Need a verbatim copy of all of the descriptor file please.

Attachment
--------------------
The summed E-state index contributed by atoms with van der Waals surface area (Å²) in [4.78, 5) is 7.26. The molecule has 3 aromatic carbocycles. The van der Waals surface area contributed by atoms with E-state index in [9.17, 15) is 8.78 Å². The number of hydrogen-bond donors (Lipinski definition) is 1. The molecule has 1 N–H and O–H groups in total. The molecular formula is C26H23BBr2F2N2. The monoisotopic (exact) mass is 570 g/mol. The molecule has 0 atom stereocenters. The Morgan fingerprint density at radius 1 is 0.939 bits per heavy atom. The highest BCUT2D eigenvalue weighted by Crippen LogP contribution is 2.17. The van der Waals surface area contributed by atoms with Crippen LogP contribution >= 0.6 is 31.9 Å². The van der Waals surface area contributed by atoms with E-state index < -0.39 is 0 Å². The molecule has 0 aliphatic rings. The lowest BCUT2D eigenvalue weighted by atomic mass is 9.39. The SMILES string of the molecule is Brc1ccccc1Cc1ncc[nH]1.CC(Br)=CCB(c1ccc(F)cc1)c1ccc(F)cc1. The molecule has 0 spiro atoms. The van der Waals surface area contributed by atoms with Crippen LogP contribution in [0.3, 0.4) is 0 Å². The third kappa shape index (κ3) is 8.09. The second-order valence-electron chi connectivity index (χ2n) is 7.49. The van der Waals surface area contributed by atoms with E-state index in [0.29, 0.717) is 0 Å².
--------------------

The summed E-state index contributed by atoms with van der Waals surface area (Å²) in [4.78, 5) is 7.26. The molecule has 3 aromatic carbocycles. The van der Waals surface area contributed by atoms with E-state index in [9.17, 15) is 8.78 Å². The number of hydrogen-bond donors (Lipinski definition) is 1. The molecule has 1 N–H and O–H groups in total. The molecular formula is C26H23BBr2F2N2. The monoisotopic (exact) mass is 570 g/mol. The molecule has 0 atom stereocenters. The Morgan fingerprint density at radius 1 is 0.939 bits per heavy atom. The highest BCUT2D eigenvalue weighted by Crippen LogP contribution is 2.17. The van der Waals surface area contributed by atoms with Crippen LogP contribution >= 0.6 is 31.9 Å². The van der Waals surface area contributed by atoms with E-state index < -0.39 is 0 Å². The molecule has 0 aliphatic rings. The lowest BCUT2D eigenvalue weighted by atomic mass is 9.39. The SMILES string of the molecule is Brc1ccccc1Cc1ncc[nH]1.CC(Br)=CCB(c1ccc(F)cc1)c1ccc(F)cc1. The molecule has 0 spiro atoms. The van der Waals surface area contributed by atoms with Crippen LogP contribution in [0.3, 0.4) is 0 Å². The third kappa shape index (κ3) is 8.09. The second-order valence-electron chi connectivity index (χ2n) is 7.49. The van der Waals surface area contributed by atoms with E-state index in [0.29, 0.717) is 0 Å².